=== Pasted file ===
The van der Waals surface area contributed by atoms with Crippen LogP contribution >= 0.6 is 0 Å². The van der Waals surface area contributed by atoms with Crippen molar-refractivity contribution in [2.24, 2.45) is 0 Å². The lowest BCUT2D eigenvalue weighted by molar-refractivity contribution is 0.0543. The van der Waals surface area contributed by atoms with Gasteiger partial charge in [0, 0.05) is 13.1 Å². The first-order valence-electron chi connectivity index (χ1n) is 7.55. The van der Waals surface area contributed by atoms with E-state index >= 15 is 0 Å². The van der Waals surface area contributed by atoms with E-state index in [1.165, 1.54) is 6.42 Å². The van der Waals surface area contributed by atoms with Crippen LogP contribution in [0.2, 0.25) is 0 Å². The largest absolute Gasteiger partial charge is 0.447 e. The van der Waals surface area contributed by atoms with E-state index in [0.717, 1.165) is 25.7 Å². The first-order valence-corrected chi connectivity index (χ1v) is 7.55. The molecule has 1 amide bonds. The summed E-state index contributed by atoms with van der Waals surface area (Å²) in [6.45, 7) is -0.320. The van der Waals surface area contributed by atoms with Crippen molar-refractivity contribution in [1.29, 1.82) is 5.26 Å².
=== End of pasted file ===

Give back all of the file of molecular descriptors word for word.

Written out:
The van der Waals surface area contributed by atoms with Crippen LogP contribution >= 0.6 is 0 Å². The van der Waals surface area contributed by atoms with Crippen molar-refractivity contribution in [2.24, 2.45) is 0 Å². The lowest BCUT2D eigenvalue weighted by molar-refractivity contribution is 0.0543. The van der Waals surface area contributed by atoms with Gasteiger partial charge in [0, 0.05) is 13.1 Å². The first-order valence-electron chi connectivity index (χ1n) is 7.55. The van der Waals surface area contributed by atoms with E-state index >= 15 is 0 Å². The van der Waals surface area contributed by atoms with E-state index in [1.165, 1.54) is 6.42 Å². The van der Waals surface area contributed by atoms with Crippen LogP contribution in [0.2, 0.25) is 0 Å². The largest absolute Gasteiger partial charge is 0.447 e. The van der Waals surface area contributed by atoms with E-state index in [0.717, 1.165) is 25.7 Å². The first-order valence-corrected chi connectivity index (χ1v) is 7.55. The molecule has 1 amide bonds. The summed E-state index contributed by atoms with van der Waals surface area (Å²) in [6.45, 7) is -0.320. The van der Waals surface area contributed by atoms with Crippen molar-refractivity contribution in [1.29, 1.82) is 5.26 Å².